What should shareholders in Purplebricks do now? Certainly there is little point in allowing the current board to continue in the vain hope of a recovery. A revolution is the only likely way forward so if I was a shareholder I would vote for the general meeting resolutions.

Postscript: Glencore is giving a presentation today (an “Annual Investor Update” – available from here: https://www.glencore.com/publications ) that gives a good background on how the business is developing. There was an emphasis on the worldwide shortage of copper production which makes for a huge opportunity for the company. They are also aiming for a “responsible” decline in coal production – halving production by 2035. Overall they aim for net zero carbon by 2050 and claim to be more advanced than their major competitors in that regard. They are clearly saying all the right things to improve their reputation.

Roger Lawson (Twitter: https://twitter.com/RogerWLawson  )

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Strix Shares Crash, GB Group Results and Segro Bond Issue

Shares in kettle control supplier Strix Group (KETL) fell by 40% this morning after they published a trading update. It reported that the Covid lockdowns in China had adversely affected their major OEM customers. Along with negative comments about the future impacts and “continued macroeconomic and political uncertainty” you can see why investors are nervous.

I used to hold this stock but sold the shares in May and August last year – at a small loss I hasten to add – as growth prospects seemed to be weakening and the valuation seemed too high. So I am currently suffering from schadenfreude – pleasure in escaping from that disaster.

Yesterday GB Group (GBG) issued an interim statement which received some negative comments. This is what Graham Neary said on Stockopedia about it: “…. the outlook statement tells us that H2 has started in line with expectations, and there is no change to forecasts. Net debt currently sits at around £118m. This is a large and reputable business providing advanced digital intelligence services to some of the world’s biggest businesses. However, there are many different moving parts to understand, and I perceive it as a black box type of investment. It is in my “too difficult” tray at this time”.

My response to some of the other posts was “Re all the comments on GB (LON:GBG) the accounts are complex but it helps to watch the company’s presentation here: https://www.gbgplc.com/en/investors/ . There have clearly been negative impacts from declines in cryptocurrency and internet companies generally but I am not as negative as others about prospects.  A lot of the issues are one-offs and judging a company on one half-year’s results is not wise in my view. I am a long-term holder and am likely to remain so”.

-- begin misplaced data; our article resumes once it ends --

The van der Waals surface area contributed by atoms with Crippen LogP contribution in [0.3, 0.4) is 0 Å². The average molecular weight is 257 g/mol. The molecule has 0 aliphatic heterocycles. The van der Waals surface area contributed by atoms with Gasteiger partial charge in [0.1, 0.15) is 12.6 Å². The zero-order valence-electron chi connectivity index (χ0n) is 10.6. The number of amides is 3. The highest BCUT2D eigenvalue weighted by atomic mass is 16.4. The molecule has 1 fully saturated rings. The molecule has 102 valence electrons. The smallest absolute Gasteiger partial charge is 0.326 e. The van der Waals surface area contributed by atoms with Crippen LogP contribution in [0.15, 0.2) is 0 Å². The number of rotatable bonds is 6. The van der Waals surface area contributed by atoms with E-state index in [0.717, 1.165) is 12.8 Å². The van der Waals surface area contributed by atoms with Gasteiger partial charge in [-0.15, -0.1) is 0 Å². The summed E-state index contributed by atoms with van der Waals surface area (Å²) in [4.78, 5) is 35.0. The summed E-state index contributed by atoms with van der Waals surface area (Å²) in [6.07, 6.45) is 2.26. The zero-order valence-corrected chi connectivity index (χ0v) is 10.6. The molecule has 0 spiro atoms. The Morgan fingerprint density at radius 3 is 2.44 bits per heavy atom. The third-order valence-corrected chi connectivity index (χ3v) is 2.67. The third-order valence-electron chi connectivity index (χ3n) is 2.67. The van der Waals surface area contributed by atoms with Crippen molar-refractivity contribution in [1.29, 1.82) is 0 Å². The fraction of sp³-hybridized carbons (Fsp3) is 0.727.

This is clearly one company affected by all the negative reports on cryptocurrency trading and the collapse of several companies operating in that sector (FTX etc). It appears there are many fewer people opening crypto trading accounts and needing to have their identity verified – surely a good thing.  

Another company announcement of interest today was from property company Segro (SGRO). It said it is issuing a 19-year bond with an annual coupon of 5.125%. It was six times oversubscribed apparently. This shows that property companies can still raise debt easily which was one concern affecting their share prices recently but it seems they now have to pay a lot more in interest on such debt than they have been doing of late. If they need to refinance existing debt it is clearly going to be at much higher rates. Can they still make a profit if debt is that much more expensive? They surely can if inflation is running at 10% and rents they can charge are up to match.

Roger Lawson (Twitter: https://twitter.com/RogerWLawson  )

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Webinars Galore – Intercede + AB Dynamics + Augmentum

I seem to be filling my days with webinars of late. Two today and one yesterday, partly because this is the season for half-year results announcements.

I’ll cover the recent ones – all on the Investor Meet Company platform, but I’ll only give you some general impressions and highlight particular points as you can watch recordings of them for the detail:

Intercede (IGP). Positive results and the company seems to be moving in the right direction – expanding products to cover a wider customer spectrum and making acquisitions. The presentation also covered what the company’s products provide in the identity/security sector but even though I have been a shareholder in this company for a long time it is no clearer to me what the products provide in terms of individual benefits or why people would buy them rather than competing products. Like many technology companies they have a communication problem!

One also gets the distinct impression that the products are complex to install and maintain. Does identity management really need to be that complicated? This and the above factor may be why the company has never grown as quickly as it should have done. But I remain a long-term holder of the shares.

AB Dynamics (ABDP). This company has come a long way since I first purchased the shares in 2015. From being a small UK company operating in a niche of the automotive engineering sector it has become a major international business. It now has a high proportion of recurring revenue from previously being reliant on one-off deals and has recovered well from the impact of the Covid epidemic.

A good presentation if rather too full of acronyms and there was a focus on ABD Solutions which is providing automated driving solutions to companies such as big miners. This company is also growing by acquisition and there seem to be more opportunities for that.